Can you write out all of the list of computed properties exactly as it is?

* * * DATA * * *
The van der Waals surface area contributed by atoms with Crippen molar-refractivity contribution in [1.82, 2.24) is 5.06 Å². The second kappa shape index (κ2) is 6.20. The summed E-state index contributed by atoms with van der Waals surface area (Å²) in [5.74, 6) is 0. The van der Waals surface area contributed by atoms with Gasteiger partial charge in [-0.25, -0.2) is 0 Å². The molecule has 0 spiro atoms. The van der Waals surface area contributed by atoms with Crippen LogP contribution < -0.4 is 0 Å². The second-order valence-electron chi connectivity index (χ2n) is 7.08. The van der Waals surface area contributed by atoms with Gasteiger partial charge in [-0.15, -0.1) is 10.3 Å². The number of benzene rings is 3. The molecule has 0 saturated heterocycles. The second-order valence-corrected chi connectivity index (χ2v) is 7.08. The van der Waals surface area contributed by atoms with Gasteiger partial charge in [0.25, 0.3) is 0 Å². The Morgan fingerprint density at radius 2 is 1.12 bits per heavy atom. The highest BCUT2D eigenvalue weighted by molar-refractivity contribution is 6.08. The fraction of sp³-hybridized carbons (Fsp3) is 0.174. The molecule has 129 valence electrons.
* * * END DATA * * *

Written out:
The van der Waals surface area contributed by atoms with Crippen molar-refractivity contribution in [1.82, 2.24) is 5.06 Å². The second kappa shape index (κ2) is 6.20. The summed E-state index contributed by atoms with van der Waals surface area (Å²) in [5.74, 6) is 0. The van der Waals surface area contributed by atoms with Gasteiger partial charge in [-0.25, -0.2) is 0 Å². The molecule has 0 spiro atoms. The van der Waals surface area contributed by atoms with Crippen LogP contribution < -0.4 is 0 Å². The second-order valence-electron chi connectivity index (χ2n) is 7.08. The van der Waals surface area contributed by atoms with Gasteiger partial charge in [-0.15, -0.1) is 10.3 Å². The number of benzene rings is 3. The molecule has 0 saturated heterocycles. The second-order valence-corrected chi connectivity index (χ2v) is 7.08. The van der Waals surface area contributed by atoms with Gasteiger partial charge in [0.25, 0.3) is 0 Å². The Morgan fingerprint density at radius 2 is 1.12 bits per heavy atom. The highest BCUT2D eigenvalue weighted by molar-refractivity contribution is 6.08. The fraction of sp³-hybridized carbons (Fsp3) is 0.174. The molecule has 129 valence electrons.